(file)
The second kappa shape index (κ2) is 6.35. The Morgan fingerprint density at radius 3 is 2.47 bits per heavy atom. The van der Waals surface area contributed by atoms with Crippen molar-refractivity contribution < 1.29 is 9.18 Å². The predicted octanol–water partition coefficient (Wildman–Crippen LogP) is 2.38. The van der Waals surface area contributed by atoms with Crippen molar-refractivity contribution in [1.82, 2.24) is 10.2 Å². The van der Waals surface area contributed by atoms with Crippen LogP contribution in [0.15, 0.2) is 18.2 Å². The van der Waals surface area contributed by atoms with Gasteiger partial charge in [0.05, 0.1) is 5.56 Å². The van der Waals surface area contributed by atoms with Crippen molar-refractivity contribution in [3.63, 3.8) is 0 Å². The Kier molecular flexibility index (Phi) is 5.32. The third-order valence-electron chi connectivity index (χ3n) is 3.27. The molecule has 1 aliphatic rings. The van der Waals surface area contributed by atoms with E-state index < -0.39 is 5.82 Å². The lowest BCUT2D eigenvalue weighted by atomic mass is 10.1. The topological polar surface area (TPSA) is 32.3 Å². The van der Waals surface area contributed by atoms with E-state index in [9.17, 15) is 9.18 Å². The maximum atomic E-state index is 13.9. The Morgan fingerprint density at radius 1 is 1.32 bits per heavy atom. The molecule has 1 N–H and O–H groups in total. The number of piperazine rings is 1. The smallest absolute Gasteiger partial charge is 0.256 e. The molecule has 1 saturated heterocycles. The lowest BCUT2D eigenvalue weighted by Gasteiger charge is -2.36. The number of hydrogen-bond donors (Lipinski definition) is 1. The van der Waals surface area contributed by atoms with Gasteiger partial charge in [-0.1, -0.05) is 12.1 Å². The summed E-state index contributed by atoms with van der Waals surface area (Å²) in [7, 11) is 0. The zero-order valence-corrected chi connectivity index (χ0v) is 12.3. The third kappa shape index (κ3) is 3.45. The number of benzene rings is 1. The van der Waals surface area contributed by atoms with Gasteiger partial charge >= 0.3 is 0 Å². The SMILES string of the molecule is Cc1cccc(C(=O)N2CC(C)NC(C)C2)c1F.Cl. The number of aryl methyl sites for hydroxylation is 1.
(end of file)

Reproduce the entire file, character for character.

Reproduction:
The second kappa shape index (κ2) is 6.35. The Morgan fingerprint density at radius 3 is 2.47 bits per heavy atom. The van der Waals surface area contributed by atoms with Crippen molar-refractivity contribution < 1.29 is 9.18 Å². The predicted octanol–water partition coefficient (Wildman–Crippen LogP) is 2.38. The van der Waals surface area contributed by atoms with Crippen molar-refractivity contribution in [1.82, 2.24) is 10.2 Å². The van der Waals surface area contributed by atoms with Crippen LogP contribution in [0.15, 0.2) is 18.2 Å². The van der Waals surface area contributed by atoms with Gasteiger partial charge in [0.05, 0.1) is 5.56 Å². The van der Waals surface area contributed by atoms with Crippen molar-refractivity contribution in [3.63, 3.8) is 0 Å². The Kier molecular flexibility index (Phi) is 5.32. The third-order valence-electron chi connectivity index (χ3n) is 3.27. The molecule has 1 aliphatic rings. The van der Waals surface area contributed by atoms with E-state index < -0.39 is 5.82 Å². The lowest BCUT2D eigenvalue weighted by atomic mass is 10.1. The topological polar surface area (TPSA) is 32.3 Å². The van der Waals surface area contributed by atoms with E-state index in [9.17, 15) is 9.18 Å². The maximum atomic E-state index is 13.9. The Morgan fingerprint density at radius 1 is 1.32 bits per heavy atom. The molecule has 1 N–H and O–H groups in total. The number of piperazine rings is 1. The smallest absolute Gasteiger partial charge is 0.256 e. The molecule has 1 saturated heterocycles. The lowest BCUT2D eigenvalue weighted by Gasteiger charge is -2.36. The number of hydrogen-bond donors (Lipinski definition) is 1. The van der Waals surface area contributed by atoms with Gasteiger partial charge in [-0.1, -0.05) is 12.1 Å². The summed E-state index contributed by atoms with van der Waals surface area (Å²) in [7, 11) is 0. The zero-order valence-corrected chi connectivity index (χ0v) is 12.3. The third kappa shape index (κ3) is 3.45. The number of benzene rings is 1. The van der Waals surface area contributed by atoms with Gasteiger partial charge >= 0.3 is 0 Å². The SMILES string of the molecule is Cc1cccc(C(=O)N2CC(C)NC(C)C2)c1F.Cl. The number of aryl methyl sites for hydroxylation is 1.